When Wriggles was very sick (one of the many times) at around 21 months old and ended up going home tube feeding, I remember our consultant sitting down with us at some ungodly hour in the morning as he was working through the night after his shift had ended trying to keep us out of PICU, which he succeeded in by the skin of his teeth.
"This will rock your confidence as a parent," he told me softly.
He was full of empathy-as a senior specialist consultant he had seen our situation too many times before, held the hands of so many parents and was so well practised in delivering news, good, bad and wait-and-see. He might not know what it was like to be on our side, but he did see us parents pale and aghast in our pyjamas, he saw us hysterical, terrified and for us lucky ones he would see us dancing on air when discharge finally rolled around, albeit sometimes going home with more equipment than we had gone in with. He knew stories like ours only too well and whilst he was the first to admit magic answers are few and far between he did have better knowledge and instincts than some.
He was right, in a way. It did shake me, but the truth was that life goes on. I had to get to grips with tube feeding very quickly which was rather consuming and for the next few months that took over our lives. Wriggles recovered from her umpteenth respiratory infection and went back to cruising the furniture as if none of it had happened. We came and went to Outpatients and had a few more admissions after she began struggling with an unspecified virus but nothing like on that occasion or the times before.
What neither I or our consultant could have foreseen was that she would get that ill again, and not just that ill, but far worse and wind back up in PICU aged 3 years old. November 2013 passed by in a daze and when we got home, I was too full of adrenaline to even begin to process it and too consumed with caring for a little girl still very weak from being so poorly. We got caught up in the whirlwind of Christmas and I began to think maybe I was just that good at getting on with life that I had moved on from the admission and that my rational brain knew that now we were out of hospital and back to full strength, that was all that mattered.
Of course, that is what matters. But life, and the human brain, is not that simple. Bad memories do not just neatly file themselves away and sit there locked in a box unless told otherwise. At the end of January, Wriggles started to cough. She started to become ill. I nervously clocked up the increasing frequency we were using inhalers and took her temperature hourly, loading as much Calpol as I could down her tube. As I rocked her daily whilst she tried to catch her breath between coughing, I was consumed with an onslaught of memories of the amount of times we had been in this position before. Uncalled for memories flashed in front of my eyes, ambulances, resus, nebulisers, feeling sick with fear, pacing hospital corridors, midnight dashes to a&e, medical jargon, drugs, more drugs, mounting terror that my baby was ill... No matter how many times I told myself that she wasn't a baby anymore, that this was just a cold, that things change, things are different, I just couldn't shake off that feeling of fear that something was wrong; that we had seen this too many times before. The moments I wasn't looking after her or feeling dreadful myself were spent trying to battle through what felt like an indefinite fog of flashbacks to fraught days and nights. The past, it appears, is never really too far away.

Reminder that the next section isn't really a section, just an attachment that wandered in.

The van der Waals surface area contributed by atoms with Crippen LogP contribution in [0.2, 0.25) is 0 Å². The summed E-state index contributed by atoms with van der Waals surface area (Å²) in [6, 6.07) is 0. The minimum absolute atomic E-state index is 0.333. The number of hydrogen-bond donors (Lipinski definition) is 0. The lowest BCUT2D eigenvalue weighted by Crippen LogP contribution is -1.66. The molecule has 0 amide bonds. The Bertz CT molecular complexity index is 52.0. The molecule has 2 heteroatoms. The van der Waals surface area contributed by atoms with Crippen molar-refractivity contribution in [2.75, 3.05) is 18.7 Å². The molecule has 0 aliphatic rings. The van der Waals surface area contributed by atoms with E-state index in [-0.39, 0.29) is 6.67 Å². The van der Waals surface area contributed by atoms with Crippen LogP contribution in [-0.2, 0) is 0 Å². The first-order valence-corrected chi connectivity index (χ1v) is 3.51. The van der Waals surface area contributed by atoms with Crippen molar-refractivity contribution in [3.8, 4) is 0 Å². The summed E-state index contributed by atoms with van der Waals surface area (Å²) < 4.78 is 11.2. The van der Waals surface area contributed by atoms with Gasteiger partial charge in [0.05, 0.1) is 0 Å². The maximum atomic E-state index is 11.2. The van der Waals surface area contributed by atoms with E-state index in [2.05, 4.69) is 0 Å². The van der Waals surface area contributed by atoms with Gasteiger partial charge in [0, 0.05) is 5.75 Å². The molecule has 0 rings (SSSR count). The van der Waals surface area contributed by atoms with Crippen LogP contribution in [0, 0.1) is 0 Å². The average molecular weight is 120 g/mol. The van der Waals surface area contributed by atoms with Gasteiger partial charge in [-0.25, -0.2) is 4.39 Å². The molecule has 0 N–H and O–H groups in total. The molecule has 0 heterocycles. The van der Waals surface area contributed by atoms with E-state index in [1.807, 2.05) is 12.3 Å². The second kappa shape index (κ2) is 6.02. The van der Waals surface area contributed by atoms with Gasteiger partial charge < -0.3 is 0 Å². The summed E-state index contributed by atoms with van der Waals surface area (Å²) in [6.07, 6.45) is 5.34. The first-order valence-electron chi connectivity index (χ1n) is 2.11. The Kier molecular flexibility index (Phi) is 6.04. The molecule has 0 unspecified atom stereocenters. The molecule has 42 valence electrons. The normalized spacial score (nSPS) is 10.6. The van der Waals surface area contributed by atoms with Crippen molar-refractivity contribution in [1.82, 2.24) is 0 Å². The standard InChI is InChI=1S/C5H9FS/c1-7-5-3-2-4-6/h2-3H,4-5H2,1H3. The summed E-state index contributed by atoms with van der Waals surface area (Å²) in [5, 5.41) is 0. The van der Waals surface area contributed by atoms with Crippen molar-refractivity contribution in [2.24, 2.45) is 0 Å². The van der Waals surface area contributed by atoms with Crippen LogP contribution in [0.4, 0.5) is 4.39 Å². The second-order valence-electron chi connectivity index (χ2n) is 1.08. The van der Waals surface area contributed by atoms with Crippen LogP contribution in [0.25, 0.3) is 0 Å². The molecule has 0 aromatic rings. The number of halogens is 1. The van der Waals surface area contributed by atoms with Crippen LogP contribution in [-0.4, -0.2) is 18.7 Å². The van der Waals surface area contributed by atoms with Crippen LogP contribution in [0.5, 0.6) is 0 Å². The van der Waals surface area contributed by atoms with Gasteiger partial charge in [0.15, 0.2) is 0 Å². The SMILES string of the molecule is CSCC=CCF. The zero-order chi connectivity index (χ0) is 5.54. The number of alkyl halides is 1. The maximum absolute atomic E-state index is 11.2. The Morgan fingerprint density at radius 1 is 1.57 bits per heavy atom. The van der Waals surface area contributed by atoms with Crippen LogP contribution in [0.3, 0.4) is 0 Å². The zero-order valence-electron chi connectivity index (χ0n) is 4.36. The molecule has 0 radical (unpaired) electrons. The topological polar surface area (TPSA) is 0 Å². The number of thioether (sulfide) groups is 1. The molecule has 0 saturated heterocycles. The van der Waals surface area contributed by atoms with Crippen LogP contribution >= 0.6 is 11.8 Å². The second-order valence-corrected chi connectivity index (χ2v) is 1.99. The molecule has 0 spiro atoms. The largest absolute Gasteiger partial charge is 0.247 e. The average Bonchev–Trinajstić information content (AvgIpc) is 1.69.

And it is now that I think of his words, first said to me over eighteen months ago. So much has happened, good and bad, but it feels like they are coming home to roost. The anxiety I once felt and thought I had conquered is looming in the corner of the room like a grotesque spectre. I question things I do; things I don't do. When I think of the present and future I feel overwhelmed at the uncertainty then instantly selfish when others cope with far more. Where as a few weeks ago, I accepted them blithely saying that our recent PICU was just "bad luck, one of those things", at this moment I can't trust that. The rational part of my brain is trying to be pragmatic and reasonable but feels like it is getting shouted down. Even as the cold is subsiding, the comfort I get when I hold Wriggles close is tarred by the faint wheeze my ears catch.
Lets just get back to normal, rational brain says, it will be easier then.
And a voice echoes, but who knows what normal ever is?